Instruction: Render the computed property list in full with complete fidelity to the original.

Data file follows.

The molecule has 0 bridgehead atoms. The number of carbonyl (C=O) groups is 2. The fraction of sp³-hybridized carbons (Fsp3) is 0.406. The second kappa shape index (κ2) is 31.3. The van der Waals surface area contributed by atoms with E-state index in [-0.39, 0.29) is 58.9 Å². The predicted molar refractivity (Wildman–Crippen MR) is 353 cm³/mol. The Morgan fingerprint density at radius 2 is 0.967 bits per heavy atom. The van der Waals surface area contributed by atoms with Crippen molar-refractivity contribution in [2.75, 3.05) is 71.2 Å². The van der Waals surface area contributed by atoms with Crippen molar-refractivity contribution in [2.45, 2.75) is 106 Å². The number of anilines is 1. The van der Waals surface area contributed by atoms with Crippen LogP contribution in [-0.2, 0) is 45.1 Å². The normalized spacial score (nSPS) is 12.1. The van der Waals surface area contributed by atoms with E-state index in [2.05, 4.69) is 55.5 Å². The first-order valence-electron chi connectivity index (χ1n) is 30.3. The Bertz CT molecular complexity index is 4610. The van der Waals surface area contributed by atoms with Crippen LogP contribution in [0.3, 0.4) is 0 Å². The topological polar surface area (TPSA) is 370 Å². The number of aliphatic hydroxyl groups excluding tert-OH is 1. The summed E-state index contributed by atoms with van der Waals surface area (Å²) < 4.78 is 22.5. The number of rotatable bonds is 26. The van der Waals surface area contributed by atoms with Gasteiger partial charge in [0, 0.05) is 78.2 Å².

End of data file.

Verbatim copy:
The molecule has 0 bridgehead atoms. The number of carbonyl (C=O) groups is 2. The fraction of sp³-hybridized carbons (Fsp3) is 0.406. The second kappa shape index (κ2) is 31.3. The van der Waals surface area contributed by atoms with E-state index in [-0.39, 0.29) is 58.9 Å². The predicted molar refractivity (Wildman–Crippen MR) is 353 cm³/mol. The Morgan fingerprint density at radius 2 is 0.967 bits per heavy atom. The van der Waals surface area contributed by atoms with Crippen molar-refractivity contribution in [2.75, 3.05) is 71.2 Å². The van der Waals surface area contributed by atoms with Crippen molar-refractivity contribution in [2.45, 2.75) is 106 Å². The number of anilines is 1. The van der Waals surface area contributed by atoms with Crippen LogP contribution in [-0.2, 0) is 45.1 Å². The normalized spacial score (nSPS) is 12.1. The van der Waals surface area contributed by atoms with E-state index in [2.05, 4.69) is 55.5 Å². The first-order valence-electron chi connectivity index (χ1n) is 30.3. The Bertz CT molecular complexity index is 4610. The van der Waals surface area contributed by atoms with Crippen LogP contribution in [0.3, 0.4) is 0 Å². The topological polar surface area (TPSA) is 370 Å². The number of aliphatic hydroxyl groups excluding tert-OH is 1. The summed E-state index contributed by atoms with van der Waals surface area (Å²) < 4.78 is 22.5. The number of rotatable bonds is 26. The van der Waals surface area contributed by atoms with Gasteiger partial charge in [0, 0.05) is 78.2 Å².